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Nucleic Acids Res. 2017 March 17; 45(5): e34.
Published online 2016 November 28. doi:  10.1093/nar/gkw1086
PMCID: PMC5389684

sCNAphase: using haplotype resolved read depth to genotype somatic copy number alterations from low cellularity aneuploid tumors

Abstract

Accurate identification of copy number alterations is an essential step in understanding the events driving tumor progression. While a variety of algorithms have been developed to use high-throughput sequencing data to profile copy number changes, no tool is able to reliably characterize ploidy and genotype absolute copy number from tumor samples that contain less than 40% tumor cells. To increase our power to resolve the copy number profile from low-cellularity tumor samples, we developed a novel approach that pre-phases heterozygote germline single nucleotide polymorphisms (SNPs) in order to replace the commonly used ‘B-allele frequency’ with a more powerful ‘parental-haplotype frequency’. We apply our tool—sCNAphase—to characterize the copy number and loss-of-heterozygosity profiles of four publicly available breast cancer cell-lines. Comparisons to previous spectral karyotyping and microarray studies revealed that sCNAphase reliably identified overall ploidy as well as the individual copy number mutations from each cell-line. Analysis of artificial cell-line mixtures demonstrated the capacity of this method to determine the level of tumor cellularity, consistently identify sCNAs and characterize ploidy in samples with as little as 10% tumor cells. This novel methodology has the potential to bring sCNA profiling to low-cellularity tumors, a form of cancer unable to be accurately studied by current methods.

INTRODUCTION

Somatic copy number alterations (sCNAs) represent an important class of mutation in the cancer genome, evident by the large number of short focal sCNAs and larger chromosomal scale changes seen in the analysis of individual tumor genomes (1). This class of mutation has been linked to tumor progression, metastasis, multidrug resistance and poor clinical outcomes (26). Despite the sporadic accumulation of sCNAs during tumor progression, a number of regions are subject to recurrent sCNAs (7). Some of these recurrent sCNAs are found across different cancer types, while others were specific to a particular type or subtype of the disease (6,810). As a result, determining the sCNAs in an individual tumor sample has become standard practice in pathology labs for the treatment of some cancers. For example, this type of analysis is routinely used to assign the optimal chemotherapeutic treatments for patients with breast cancer who contain additional copies of the HER2 gene (11,12).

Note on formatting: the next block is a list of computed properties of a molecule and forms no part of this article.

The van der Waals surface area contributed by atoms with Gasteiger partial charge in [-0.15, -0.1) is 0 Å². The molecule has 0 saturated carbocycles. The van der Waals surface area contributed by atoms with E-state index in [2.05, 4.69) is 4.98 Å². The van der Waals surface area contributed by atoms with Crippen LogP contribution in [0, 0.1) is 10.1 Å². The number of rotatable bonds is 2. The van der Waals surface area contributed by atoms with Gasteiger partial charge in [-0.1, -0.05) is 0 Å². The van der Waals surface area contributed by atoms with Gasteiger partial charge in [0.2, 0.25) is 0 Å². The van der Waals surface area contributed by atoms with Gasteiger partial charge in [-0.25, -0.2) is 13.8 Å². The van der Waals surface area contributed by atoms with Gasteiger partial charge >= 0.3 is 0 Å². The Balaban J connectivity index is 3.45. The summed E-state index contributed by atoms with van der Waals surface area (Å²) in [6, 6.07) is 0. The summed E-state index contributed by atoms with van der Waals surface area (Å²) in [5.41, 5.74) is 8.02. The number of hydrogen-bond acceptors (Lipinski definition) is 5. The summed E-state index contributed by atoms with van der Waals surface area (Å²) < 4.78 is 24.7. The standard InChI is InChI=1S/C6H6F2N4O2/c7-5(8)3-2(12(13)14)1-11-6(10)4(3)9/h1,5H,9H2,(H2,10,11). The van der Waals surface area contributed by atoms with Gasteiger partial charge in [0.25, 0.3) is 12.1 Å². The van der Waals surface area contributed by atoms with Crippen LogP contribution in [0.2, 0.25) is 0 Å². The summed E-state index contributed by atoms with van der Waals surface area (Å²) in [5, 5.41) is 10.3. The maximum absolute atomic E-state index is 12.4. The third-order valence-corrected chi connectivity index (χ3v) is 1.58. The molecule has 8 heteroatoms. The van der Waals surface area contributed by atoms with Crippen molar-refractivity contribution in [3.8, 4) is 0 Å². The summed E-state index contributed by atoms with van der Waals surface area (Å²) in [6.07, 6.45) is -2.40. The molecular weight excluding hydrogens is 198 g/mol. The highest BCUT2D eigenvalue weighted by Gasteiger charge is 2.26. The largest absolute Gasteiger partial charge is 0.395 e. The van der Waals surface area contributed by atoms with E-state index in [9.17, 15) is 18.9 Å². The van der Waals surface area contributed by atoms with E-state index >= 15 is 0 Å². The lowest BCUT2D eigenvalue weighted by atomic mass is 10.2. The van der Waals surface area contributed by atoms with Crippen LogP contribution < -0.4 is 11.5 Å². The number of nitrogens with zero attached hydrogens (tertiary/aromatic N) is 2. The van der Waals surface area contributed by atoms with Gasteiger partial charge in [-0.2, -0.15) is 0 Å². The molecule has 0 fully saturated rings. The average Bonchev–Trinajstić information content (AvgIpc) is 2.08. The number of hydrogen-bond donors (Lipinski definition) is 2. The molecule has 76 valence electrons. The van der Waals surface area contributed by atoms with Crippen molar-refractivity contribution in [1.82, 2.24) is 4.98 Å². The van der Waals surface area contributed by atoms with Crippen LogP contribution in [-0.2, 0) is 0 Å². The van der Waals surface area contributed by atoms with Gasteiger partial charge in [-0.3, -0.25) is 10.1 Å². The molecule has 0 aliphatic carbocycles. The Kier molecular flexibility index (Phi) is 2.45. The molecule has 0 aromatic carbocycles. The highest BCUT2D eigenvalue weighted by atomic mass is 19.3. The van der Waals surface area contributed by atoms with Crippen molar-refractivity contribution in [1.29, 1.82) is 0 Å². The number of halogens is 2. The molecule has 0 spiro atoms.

Despite the importance of this class of mutation, it can be difficult to characterize the copy number profile of a tumor genome (13). A typical tumor biopsy will contain both tumor cells as well as cells with a normal, diploid genome. This can be quantified via the cellularity (the proportion of tumor cells in this mixture) or via the tumor DNA purity (the proportion of tumour DNA in the mixture of normal and tumor DNA). Tumor purity is a function of both the cellularity and the tumor ploidy (which we define as the average copy number of the tumor) – e.g. a 50% cellularity tetraploid tumor and will have a 66% tumor purity. The best current methods fail to produce the correct copy number segmentation when tumor cellularity in a sample falls below 40% (Supplementary Table S1). The cellularity for a number of serious forms of cancer, such as Breast Invasive Carcinoma, Lung Adenocarcinoma and some forms of Melanoma routinely fall below this threshold (13), moreover multiple cancers including renal clear cell carcinoma and lower grade glioma show a decreased survival time with lower tumor cellularity (14). Thus, there is an important unmet need to identify copy number mutations in low purity samples.